The Blade's blog Culture Shock is a three-times-a-week riff by Pop Culture Editor Kirk Baird on pop culture news, events, and trends. The blog will appear Monday, Wednesday, and Friday mornings, with the odd night or off-day posting if something is merited.
All in the Family was a television milestone in the '70s, a must-see sitcom that sparked heated debates and pushed the boundaries of prime time beyond what we're ever likely to see again.
My neighbor has never seen it. Neither has a former co-worker.
Years ago, I worked with a reporter who couldn't name the Beatles. If memory serves, she guessed at Paul, though she didn't know his last name, McCartney.
All three of these people have one thing in common: they are about a decade younger than me. So even though the four of us are lumped into the Generation X category, we have little common ground when it comes to popular culture.
This gap seems to be an increasing phenomenon among age groups.
It used to be 20 years marked a big divide in common references. Then it was 10. Now even five years can mark a gulf in shared media (TV, film, music, literature, celebrity) references.
In 2005, for example, actor Robert Blake was on trial for murdering his wife in what was considered to be a celebrity case just a notch or two below the O.J. Simpson trial. How many people even remember the trial now — or Blake for the matter, who, for the record, was found innocent of the charges in criminal court but liable in a civil trial?
In only five years time, we've forgotten and/or moved on to something else new and shiny. Which also means we don't have time to obsess like we used to -- or, should I say, we move on much quicker from an obsession.
Y2K, a computer programming glitch that many thought would cripple the world at midnight Jan. 1, 2000, was a doomsday scenario turned into a late-night punchline. It's since been forgotten.
"Who Shot J.R.?" was a national obsession in 1980, with the season-opening episode that revealed the culprit behind the bullet watched by 83 million people, a record at the time. Who younger than 40 would remember it?
More than 120 million people tuned in to watch the M*A*S*H finale in 1983, which is still a record for non-sports programming. That's a number that will never be topped -- not with television audiences splintered by so many channel options and now the DVR. But talk to someone 30 or younger and, while they may've heard of the show, it's doubtful they've seen it.
As a kid I was exposed to “classic” 1960s prime-time shows like The Beverly Hillbillies, Green Acres, The Andy Griffith Show, Lost in Space, and Land of the Giants through syndication. There also wasn't much else to watch during morning and afternoon summer programming.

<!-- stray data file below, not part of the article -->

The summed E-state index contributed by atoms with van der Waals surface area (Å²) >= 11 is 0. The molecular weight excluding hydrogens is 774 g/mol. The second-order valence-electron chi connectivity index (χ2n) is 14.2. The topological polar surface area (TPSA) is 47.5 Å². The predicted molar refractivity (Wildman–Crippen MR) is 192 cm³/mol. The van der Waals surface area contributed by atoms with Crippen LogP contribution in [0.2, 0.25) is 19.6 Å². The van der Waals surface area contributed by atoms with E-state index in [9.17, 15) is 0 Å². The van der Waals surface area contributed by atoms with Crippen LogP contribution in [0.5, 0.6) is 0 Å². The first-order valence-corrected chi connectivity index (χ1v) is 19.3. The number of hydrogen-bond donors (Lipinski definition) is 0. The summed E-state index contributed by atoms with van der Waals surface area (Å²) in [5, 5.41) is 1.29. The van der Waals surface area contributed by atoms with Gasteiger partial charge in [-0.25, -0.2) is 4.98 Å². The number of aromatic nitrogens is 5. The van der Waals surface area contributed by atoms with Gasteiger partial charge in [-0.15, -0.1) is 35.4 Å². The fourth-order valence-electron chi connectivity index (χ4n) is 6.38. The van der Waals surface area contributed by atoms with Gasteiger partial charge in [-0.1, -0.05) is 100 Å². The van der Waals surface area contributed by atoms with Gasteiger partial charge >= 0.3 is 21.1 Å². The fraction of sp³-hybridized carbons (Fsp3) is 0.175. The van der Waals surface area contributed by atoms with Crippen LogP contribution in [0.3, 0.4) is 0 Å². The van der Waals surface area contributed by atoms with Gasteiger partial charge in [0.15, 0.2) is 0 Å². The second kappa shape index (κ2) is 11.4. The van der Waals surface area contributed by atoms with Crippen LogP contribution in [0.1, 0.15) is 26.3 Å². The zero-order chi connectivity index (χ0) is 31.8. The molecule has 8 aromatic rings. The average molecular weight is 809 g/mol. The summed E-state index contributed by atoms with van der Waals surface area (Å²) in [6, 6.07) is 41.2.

Now, though, there are hundreds of channels and viewing options — not to mention distractions from the Internet and video games, all of which are depriving kids of an opportunity to learn TV history the old-fashioned way, through re-runs.
it also means kids today are further removed from cultural touchstones like All in the Family.
It used to irritate me that George Lucas made the Star Wars prequels, in large part because they fall far short of their predecessors, though you can make an argument that Revenge of the Sith was at least as good as Return of the Jedi.
But now I get it. I understand why Lucas felt the need to bring back Darth Vader, beyond just money. He was afraid — and rightfully so — Star Wars would be forgotten, a sc-fi-fantasy relic lost on a younger generation. (One of the reasons he created Star Wars was introduce a new generation to the type of space serials like Flash Gordon he grew up watching.)
Want to know why Phantom Menace is for the kiddies? Lucas wanted to hook a new group of children on his space saga. He has since continued to keep the fanbase young and strong through Clone Wars: The Animated Series.
Lucas doesn't want Star Wars to be forgotten.
It's for this reason I know there WILL be a Star Wars 7, 8, 9 — Lucas will invariably want to indoctrinate another age group into the Star Wars 'verse.
Sadly for famed sitcom producer Norman Lear, his All in the Family spin-offs, Archie Bunker's Place and Gloria, failed to do the same and keep kids interested in all things All in the Family. Otherwise, I would have had a much different conversation with my neighbor.
OK, so I have no new news on the iPhone making its way to Verizon. I did receive some e-mails from readers I will share later on when I'm back at work.
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